Devil’s In The Details by Rick Demers

January 19, 2013

And now from Woonsocket, Rhode Island, the birth place of blues artist Duke Robillard and one semi-proficient music reviewer, comes singer/songwriter Rick Demers.

The Blackstone River meanders through the old mill city of Woonsocket. The wooden textile mills are long gone, but the blue collar culture of the community remains. It is that culture that forms the foundation for the stories of Rick Demers.

His music is a cross between simple blues and a roots sound. He primarily supplements his vocals and acoustic guitar playing with guitarist, bassist, and drummer Jim Kelly, plus fills in the sound with a violin here and some keyboards there. His strength is as a lyricist. The title of the album, Devil’s In The Details, is appropriate as his stories are concise and well-defined. He has a way putting his feelings and thoughts into words that are affecting and entertaining.

He avoids one of the major pitfalls that plague debut albums. He varies the tempos which eliminates a sameness to his music. That is immediately apparent with the first three tracks, “What’s Not to Like,” “Poster Child for the Blues,” and “Devil’s in The Details.” They run the gamut from slow acoustic American blues to some up-tempo folk/rock. He is an acoustic guitarist and uses his backing musicians judicially as he builds his sound to support his stories. He also includes the lyrics in the enclosed booklet.

At its foundation this is a songwriter’s album. “Bad Timing,” as the title suggests, looks at the failings of life and love that are sometimes out of our control. He sings the song with a subtle resignation. “Poster Child for the Blues” is one of only two non-original tunes on the album. He adds some extra lyrics to Marjorie Thompson’s blues epic. It emerges as an autobiographical statement of why he sings the blues. “Paradise Lost” is a wonderful tale of searching. While the stories take the listener in many directions, the album ends on a positive note with “Perfect World,” which looks to a better future.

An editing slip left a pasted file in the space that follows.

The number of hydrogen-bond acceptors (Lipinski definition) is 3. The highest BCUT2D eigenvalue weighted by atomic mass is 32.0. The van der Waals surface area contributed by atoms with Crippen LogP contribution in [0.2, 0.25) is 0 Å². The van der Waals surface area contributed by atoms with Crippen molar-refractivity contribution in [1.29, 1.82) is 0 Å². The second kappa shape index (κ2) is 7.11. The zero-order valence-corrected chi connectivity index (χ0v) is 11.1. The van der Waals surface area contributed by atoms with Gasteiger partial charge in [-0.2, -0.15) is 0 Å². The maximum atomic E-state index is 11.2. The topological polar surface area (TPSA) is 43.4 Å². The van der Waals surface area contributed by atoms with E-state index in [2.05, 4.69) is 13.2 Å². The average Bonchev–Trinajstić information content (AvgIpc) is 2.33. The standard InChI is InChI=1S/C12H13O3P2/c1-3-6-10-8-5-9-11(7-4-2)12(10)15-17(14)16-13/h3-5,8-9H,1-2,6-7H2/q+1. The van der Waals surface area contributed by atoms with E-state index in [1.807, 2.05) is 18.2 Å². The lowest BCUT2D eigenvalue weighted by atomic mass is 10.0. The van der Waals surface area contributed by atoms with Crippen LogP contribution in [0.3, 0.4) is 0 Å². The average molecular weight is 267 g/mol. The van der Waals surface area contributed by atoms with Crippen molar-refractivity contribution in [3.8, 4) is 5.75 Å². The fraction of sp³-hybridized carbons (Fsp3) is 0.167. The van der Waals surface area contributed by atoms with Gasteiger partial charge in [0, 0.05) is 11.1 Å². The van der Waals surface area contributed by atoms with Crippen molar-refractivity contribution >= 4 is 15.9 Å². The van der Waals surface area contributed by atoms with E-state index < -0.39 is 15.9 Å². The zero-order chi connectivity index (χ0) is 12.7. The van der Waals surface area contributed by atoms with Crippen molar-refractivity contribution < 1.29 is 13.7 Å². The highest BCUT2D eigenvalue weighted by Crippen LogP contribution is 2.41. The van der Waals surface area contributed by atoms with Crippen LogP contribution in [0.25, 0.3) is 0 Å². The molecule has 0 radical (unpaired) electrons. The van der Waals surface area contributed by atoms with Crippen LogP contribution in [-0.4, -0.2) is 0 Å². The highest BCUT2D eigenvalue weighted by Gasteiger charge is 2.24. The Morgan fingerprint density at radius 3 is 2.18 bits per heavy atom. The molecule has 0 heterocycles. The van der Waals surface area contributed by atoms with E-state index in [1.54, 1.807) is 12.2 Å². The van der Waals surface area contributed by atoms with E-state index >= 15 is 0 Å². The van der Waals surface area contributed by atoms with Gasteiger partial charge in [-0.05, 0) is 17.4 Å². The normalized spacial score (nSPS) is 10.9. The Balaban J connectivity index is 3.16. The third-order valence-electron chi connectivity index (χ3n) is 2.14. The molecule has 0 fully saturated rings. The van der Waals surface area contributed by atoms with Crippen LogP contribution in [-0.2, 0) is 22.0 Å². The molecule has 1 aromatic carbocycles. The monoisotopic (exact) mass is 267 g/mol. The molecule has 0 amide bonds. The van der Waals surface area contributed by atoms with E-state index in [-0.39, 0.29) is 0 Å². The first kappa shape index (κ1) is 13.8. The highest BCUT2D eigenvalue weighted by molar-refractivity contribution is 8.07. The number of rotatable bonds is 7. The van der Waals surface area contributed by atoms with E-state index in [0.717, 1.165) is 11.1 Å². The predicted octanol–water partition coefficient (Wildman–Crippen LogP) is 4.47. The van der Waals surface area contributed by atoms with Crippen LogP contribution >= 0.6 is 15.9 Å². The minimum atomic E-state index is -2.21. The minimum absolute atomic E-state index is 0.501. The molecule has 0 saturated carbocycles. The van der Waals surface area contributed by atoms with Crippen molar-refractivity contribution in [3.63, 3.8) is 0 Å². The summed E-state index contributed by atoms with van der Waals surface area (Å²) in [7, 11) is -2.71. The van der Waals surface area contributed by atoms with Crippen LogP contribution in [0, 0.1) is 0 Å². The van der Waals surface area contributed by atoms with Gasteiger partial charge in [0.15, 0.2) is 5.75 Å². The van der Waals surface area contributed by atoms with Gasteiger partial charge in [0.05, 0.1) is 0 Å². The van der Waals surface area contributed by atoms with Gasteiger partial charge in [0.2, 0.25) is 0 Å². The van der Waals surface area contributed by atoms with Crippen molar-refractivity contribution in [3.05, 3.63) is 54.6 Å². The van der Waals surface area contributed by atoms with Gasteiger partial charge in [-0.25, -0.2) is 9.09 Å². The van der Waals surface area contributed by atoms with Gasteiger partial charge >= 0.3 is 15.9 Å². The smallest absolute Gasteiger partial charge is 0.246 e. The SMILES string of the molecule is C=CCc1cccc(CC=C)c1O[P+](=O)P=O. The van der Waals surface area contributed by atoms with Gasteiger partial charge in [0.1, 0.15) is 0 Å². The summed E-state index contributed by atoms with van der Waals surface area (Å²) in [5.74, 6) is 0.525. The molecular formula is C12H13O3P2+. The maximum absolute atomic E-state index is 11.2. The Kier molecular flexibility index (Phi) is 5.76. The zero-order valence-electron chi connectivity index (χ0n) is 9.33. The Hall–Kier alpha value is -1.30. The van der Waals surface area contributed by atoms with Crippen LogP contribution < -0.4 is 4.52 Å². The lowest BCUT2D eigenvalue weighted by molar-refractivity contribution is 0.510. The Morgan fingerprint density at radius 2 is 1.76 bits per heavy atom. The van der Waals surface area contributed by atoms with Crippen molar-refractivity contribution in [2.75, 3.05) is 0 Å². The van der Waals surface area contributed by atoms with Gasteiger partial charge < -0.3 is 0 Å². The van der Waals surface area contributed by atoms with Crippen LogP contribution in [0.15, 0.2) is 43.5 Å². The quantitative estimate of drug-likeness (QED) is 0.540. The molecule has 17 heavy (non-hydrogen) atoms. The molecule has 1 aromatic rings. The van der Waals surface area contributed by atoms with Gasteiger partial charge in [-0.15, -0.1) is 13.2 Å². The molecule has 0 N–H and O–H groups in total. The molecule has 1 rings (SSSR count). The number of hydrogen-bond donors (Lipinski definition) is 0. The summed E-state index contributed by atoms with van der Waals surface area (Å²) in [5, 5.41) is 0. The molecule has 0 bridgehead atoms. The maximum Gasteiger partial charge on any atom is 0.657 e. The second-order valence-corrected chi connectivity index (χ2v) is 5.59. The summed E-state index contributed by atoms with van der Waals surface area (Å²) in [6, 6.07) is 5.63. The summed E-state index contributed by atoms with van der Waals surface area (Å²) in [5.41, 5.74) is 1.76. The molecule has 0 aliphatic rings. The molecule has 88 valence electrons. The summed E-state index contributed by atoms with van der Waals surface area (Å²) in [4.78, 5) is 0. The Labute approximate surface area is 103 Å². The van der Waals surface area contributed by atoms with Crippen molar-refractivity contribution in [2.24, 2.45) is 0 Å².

Rick Demers has released an interesting and alluring album. Devil’s In The Details is a journey through the mind and soul of someone who grew up in an old mill town along the Blackstone River in Northern Rhode Island and is worth a listen.

Article first published as Music Review: Rick Demers – Devil’s In The Details on Blogcritics.

Low Down and Tore Up by The Duke Robillard Band

October 7, 2011

Duke Robillard and I have only one thing in common. We were both born in Woonsocket, Rhode Island, at about the same time. However, he moved from the city of his birth to the wilds of Burriville, Rhode Island, before settling in Westerly. Since that time, he has gone on to become one of the premier blues guitarists alive. And well, here I am.

He formed his first band, Roomful Of Blues, during 1967 with pianist Al Copley. He left during 1980 but the band is still active despite nearly 50 musicians having been members at various times. His next stint as a band member occurred when he replaced Jimmie Vaughan as the guitarist in the Fabulous Thunderbirds, from 1990-1992. For the last 20 years, he has been on his own, recording dozens of albums as a solo artist and session musician, plus has consistently toured, playing over 200 shows a year.

He has now returned with his newest release, Low Down and Tore Up. It is basically a live album recorded in the studio. His band now consists of pianist Bruce Bears, bassist Brad Hallen, and drummer Mark Teixeira. Additional musicians include pianist Matt McCabe and saxophone player “Sax” Gordon (Beadle).

Any new Robillard release should have guitar lovers salivating. His latest is a raw affair that finds him attacking the material with gusto. There is little, if any overdubbing, so what he and his band played is what you get.

The choice of material was interesting and well thought out. I don’t know how many blues songs Duke Robillard has covered during the course of his career but here he chooses some lesser known tunes by such artists as Pee Wee Crayton, John Lee Hooker, Elmore James, Eddie Jones, and Mel London, among others. Whether it’s slow blues, up-tempo blues, or somewhere in between, it does not matter, as he modernizes such tunes as “Mercy Mercy Mama,” ”Later For You Baby,” “Do Unto Others,” “Let Me Play With Your Poodle,” and “Want Ad Blues.”

Duke Robillard rarely disappoints his blues fans, and Low Down and Tore Up is no exception. If you are a fan of the blues or of Duke Robillard, then this is an album that is a must listen. After all, he’s from Woonsocket.

Article first published as Music Review: The Duke Robillard Band – Low Down and Tore Up on Blogcritics.